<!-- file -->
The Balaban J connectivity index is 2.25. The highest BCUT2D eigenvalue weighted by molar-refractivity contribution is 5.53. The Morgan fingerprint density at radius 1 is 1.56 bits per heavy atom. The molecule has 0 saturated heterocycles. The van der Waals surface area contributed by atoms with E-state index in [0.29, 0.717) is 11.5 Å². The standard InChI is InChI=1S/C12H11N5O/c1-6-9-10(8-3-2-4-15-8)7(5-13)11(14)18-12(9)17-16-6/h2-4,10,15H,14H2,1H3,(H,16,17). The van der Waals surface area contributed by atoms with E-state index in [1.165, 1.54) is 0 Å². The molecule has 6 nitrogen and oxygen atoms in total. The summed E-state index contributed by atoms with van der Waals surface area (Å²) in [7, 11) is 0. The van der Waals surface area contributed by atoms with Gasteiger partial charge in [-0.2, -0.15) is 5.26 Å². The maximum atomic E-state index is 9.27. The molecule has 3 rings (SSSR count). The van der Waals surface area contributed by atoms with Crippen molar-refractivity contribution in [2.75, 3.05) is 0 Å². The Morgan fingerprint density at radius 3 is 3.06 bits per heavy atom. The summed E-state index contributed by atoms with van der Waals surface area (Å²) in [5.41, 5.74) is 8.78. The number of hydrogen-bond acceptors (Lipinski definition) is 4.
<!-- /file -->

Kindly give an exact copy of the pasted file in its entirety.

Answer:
The Balaban J connectivity index is 2.25. The highest BCUT2D eigenvalue weighted by molar-refractivity contribution is 5.53. The Morgan fingerprint density at radius 1 is 1.56 bits per heavy atom. The molecule has 0 saturated heterocycles. The van der Waals surface area contributed by atoms with E-state index in [0.29, 0.717) is 11.5 Å². The standard InChI is InChI=1S/C12H11N5O/c1-6-9-10(8-3-2-4-15-8)7(5-13)11(14)18-12(9)17-16-6/h2-4,10,15H,14H2,1H3,(H,16,17). The van der Waals surface area contributed by atoms with E-state index in [1.165, 1.54) is 0 Å². The molecule has 6 nitrogen and oxygen atoms in total. The summed E-state index contributed by atoms with van der Waals surface area (Å²) in [7, 11) is 0. The van der Waals surface area contributed by atoms with Gasteiger partial charge in [-0.2, -0.15) is 5.26 Å². The maximum atomic E-state index is 9.27. The molecule has 3 rings (SSSR count). The van der Waals surface area contributed by atoms with Crippen molar-refractivity contribution in [2.75, 3.05) is 0 Å². The Morgan fingerprint density at radius 3 is 3.06 bits per heavy atom. The summed E-state index contributed by atoms with van der Waals surface area (Å²) in [5.41, 5.74) is 8.78. The number of hydrogen-bond acceptors (Lipinski definition) is 4.